Patterico's Pontifications

10/18/2007

The Newest Thing in Scams and Pranks

Filed under: Crime — DRJ @ 10:42 am



[Guest post by DRJ]

We’ve heard about the Nigerian millionaire scam, the foreign lottery rackets, the fake charities, and the counterfeit bank and eBay emails …

But have you heard about the Jury Duty scam?

“Someone’s trying to use an old trick to steal your identity. It’s been reported in 11 states, including Arizona: someone calls and tells you they’re from the court, and you didn’t show up for jury duty.

The caller says your Social Security number or credit card information is needed to clear up a warrant that’s been issued for your arrest. The FBI’s Manuel Johnson said don’t believe them. “This is just another ploy, another way for people to steal an individual’s identity,” Johnson said.”

Sometimes old tricks work the best, especially if the recipient really did skip out on a jury duty summons, but the piece de resistance has to be the SWATting prank:

“The Orange County Register reports that a 19 year old from Washington state broke into the Orange County California 911 emergency system. He randomly selected the name and address of a Lake Forest, California couple and electronically transferred false information into the 911 system. The Orange County California Sheriff’s Department’s Special Weapons and Tactics Team was immediately sent to the home of a couple with two sleeping toddlers. The SWAT team handcuffed the husband and wife before deciding it was a prank. Says the article, ‘Other law enforcement agencies have seen similar breaches into their 911 systems as part of a trend picked up by computer hackers in the nation called “SWATting.”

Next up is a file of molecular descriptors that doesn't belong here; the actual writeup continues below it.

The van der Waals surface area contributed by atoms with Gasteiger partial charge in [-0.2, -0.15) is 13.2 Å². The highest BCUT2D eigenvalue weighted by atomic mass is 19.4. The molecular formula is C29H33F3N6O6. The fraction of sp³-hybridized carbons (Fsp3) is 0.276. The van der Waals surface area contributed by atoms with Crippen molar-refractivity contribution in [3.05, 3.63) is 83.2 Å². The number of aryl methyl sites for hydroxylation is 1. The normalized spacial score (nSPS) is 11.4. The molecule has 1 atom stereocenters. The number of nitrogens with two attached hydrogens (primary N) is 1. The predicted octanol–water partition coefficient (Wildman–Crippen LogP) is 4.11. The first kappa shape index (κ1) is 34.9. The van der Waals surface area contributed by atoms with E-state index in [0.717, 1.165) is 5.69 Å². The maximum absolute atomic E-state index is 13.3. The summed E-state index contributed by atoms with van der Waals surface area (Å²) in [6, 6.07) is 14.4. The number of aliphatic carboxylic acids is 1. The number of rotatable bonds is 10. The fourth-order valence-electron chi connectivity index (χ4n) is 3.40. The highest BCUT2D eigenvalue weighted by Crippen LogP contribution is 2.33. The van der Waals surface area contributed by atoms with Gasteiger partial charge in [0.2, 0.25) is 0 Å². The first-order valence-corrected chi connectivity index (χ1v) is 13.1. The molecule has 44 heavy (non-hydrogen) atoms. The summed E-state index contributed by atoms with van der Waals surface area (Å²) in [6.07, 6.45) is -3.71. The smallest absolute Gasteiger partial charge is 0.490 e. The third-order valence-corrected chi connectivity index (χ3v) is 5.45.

Read the link to see just how dangerous the SWATting prank is.
(H/T Zonk at Slashdot.)

Using government as a cover to hurt people is far, far worse than ordinary scams and pranks and should be punished accordingly.

— DRJ

8 Responses to “The Newest Thing in Scams and Pranks”

  1. Sure ,you can have my ss # ,it would be 18003287448 or, perhaps 547769277. Someone should find these clowns and introduce them to Louis, Louisville slugger, repeatedly.

    Edward Lunny (85f233)

  2. So this is how Alpho earns his living.

    Thomas Jackson (bf83e0)

  3. “SWATing” should be a major felony with the people responsible going to prison for no less than a decade.

    Techie (c003f1)

  4. I’m sure abuse of the 911 number is illegal, in addition SWATing would arguably constitute reckless endangerment. Throw the boot at ’em, Dano.

    LarryD (feb78b)

  5. So this is how Alpho earns his living.

    Oh, come on TJ, everyone here knows he earns it cutting CDs.

    Paul (d71395)

  6. It dang sure isn’t from his web site, is it?

    reff (bff229)

  7. Of course this SWATting is dangerous — it’s not at all uncommon for SWAT cops to go to the wrong house, and harm (or, for that matter, kill) the occupants.

    The only difference between this “prank” and SOP is that the chances of the SWATsies ending up at a criminal’s house are probably a little lower.

    Joel Rosenberg (677e59)

  8. Here is what I am curious about. Aaccording to the OC register article, the deputies could see through the window everything was seemingly normal in the house. Why not just phone the occupants, have them come outside & sort it out? Seems a bit extreme to surround the place with swat with out a bit more information. Perhaps it OS Sheriff protocol & they only ally trained hostage negotiators to make the call? Something doesn’t pass the smell test here.

    Bud Dickman (2a4d4b)


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